Short Term Prospects for the European Economy: evaluating the current slowdown and the aftermath of the September 11th attack on the USA
Catherine Mathieu ()
Sciences Po publications from Sciences Po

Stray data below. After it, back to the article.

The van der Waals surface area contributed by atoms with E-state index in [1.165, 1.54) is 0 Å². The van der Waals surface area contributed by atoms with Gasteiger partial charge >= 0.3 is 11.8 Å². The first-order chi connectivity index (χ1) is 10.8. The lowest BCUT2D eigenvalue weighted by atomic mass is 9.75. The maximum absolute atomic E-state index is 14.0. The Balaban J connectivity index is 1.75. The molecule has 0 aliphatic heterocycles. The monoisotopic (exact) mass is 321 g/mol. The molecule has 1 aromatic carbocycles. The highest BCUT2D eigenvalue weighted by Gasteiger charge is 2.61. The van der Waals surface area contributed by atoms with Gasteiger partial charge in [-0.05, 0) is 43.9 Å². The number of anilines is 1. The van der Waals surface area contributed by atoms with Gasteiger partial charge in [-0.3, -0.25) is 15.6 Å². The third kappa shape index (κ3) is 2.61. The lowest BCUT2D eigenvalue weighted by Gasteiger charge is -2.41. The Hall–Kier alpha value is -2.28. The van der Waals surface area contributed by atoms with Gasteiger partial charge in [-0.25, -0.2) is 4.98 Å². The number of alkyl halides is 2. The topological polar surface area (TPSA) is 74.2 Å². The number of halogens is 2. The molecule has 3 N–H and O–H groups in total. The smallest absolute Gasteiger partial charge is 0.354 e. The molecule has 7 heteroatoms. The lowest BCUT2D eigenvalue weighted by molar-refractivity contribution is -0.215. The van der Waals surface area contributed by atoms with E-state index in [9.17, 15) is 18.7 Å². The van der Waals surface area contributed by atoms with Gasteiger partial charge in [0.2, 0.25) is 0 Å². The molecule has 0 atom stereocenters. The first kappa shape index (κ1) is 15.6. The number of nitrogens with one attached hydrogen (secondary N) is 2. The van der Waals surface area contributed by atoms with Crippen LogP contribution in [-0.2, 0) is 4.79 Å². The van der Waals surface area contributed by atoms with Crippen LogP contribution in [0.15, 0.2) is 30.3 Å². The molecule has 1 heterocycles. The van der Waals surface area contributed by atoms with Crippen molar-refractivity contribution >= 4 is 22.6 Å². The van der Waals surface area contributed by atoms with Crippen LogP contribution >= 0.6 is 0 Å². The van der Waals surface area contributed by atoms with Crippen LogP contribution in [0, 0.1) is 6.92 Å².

The September 11th attacks on the United States and the consequent combat against international terrorism have clouded the short-term outlook for the world economy. World economic growth had already slowed considerably from the final quarter of last year. This was in part the consequence of past monetary tightening in reaction to persistently high growth rates in the US and the impact of rising energy prices. A major impetus, however, came from the bursting of the high-tech investment bubble, accompanied by a marked fall in equity prices, generating a sudden world-wide decline in confidence. Leading indicators in late summer suggested that the bottom of the cycle might have been near, at least for the United States, although the accumulation of debt by the private sector and the related large current account deficit remained a serious risk to growth. The attacks of September 11 have altered this picture drastically. A further deepening of the international cyclical downturn in the remaining part of the year now seems unavoidable, while the previously expected recovery of the international economy will be delayed by at least one to two quarters into early 2002 (...).
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